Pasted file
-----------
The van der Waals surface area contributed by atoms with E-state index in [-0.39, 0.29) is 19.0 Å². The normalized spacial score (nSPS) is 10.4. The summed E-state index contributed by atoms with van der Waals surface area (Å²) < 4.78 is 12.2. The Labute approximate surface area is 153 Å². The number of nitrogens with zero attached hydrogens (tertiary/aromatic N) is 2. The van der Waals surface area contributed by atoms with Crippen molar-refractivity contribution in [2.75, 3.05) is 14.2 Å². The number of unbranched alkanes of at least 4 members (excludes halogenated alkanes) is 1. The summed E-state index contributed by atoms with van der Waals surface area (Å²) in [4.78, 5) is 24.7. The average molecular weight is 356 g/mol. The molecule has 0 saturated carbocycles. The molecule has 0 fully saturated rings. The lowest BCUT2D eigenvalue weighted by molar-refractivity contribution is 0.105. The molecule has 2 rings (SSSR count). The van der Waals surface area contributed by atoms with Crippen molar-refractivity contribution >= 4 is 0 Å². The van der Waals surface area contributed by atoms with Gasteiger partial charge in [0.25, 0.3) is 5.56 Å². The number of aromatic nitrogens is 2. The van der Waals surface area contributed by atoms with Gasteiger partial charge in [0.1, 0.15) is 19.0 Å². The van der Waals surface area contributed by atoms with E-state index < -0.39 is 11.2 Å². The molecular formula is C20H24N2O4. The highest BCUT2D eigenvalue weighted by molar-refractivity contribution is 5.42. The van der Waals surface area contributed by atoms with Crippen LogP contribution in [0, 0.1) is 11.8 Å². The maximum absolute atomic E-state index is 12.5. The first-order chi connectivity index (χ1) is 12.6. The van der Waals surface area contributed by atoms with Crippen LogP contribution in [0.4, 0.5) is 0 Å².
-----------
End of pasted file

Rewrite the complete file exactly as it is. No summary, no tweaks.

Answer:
The van der Waals surface area contributed by atoms with E-state index in [-0.39, 0.29) is 19.0 Å². The normalized spacial score (nSPS) is 10.4. The summed E-state index contributed by atoms with van der Waals surface area (Å²) < 4.78 is 12.2. The Labute approximate surface area is 153 Å². The number of nitrogens with zero attached hydrogens (tertiary/aromatic N) is 2. The van der Waals surface area contributed by atoms with Crippen molar-refractivity contribution in [2.75, 3.05) is 14.2 Å². The number of unbranched alkanes of at least 4 members (excludes halogenated alkanes) is 1. The summed E-state index contributed by atoms with van der Waals surface area (Å²) in [4.78, 5) is 24.7. The average molecular weight is 356 g/mol. The molecule has 0 saturated carbocycles. The molecule has 0 fully saturated rings. The lowest BCUT2D eigenvalue weighted by molar-refractivity contribution is 0.105. The molecule has 2 rings (SSSR count). The van der Waals surface area contributed by atoms with Crippen molar-refractivity contribution >= 4 is 0 Å². The van der Waals surface area contributed by atoms with Gasteiger partial charge in [0.25, 0.3) is 5.56 Å². The number of aromatic nitrogens is 2. The van der Waals surface area contributed by atoms with Gasteiger partial charge in [0.1, 0.15) is 19.0 Å². The van der Waals surface area contributed by atoms with E-state index < -0.39 is 11.2 Å². The molecular formula is C20H24N2O4. The highest BCUT2D eigenvalue weighted by molar-refractivity contribution is 5.42. The van der Waals surface area contributed by atoms with Crippen LogP contribution in [0, 0.1) is 11.8 Å². The maximum absolute atomic E-state index is 12.5. The first-order chi connectivity index (χ1) is 12.6. The van der Waals surface area contributed by atoms with Crippen LogP contribution in [0.4, 0.5) is 0 Å².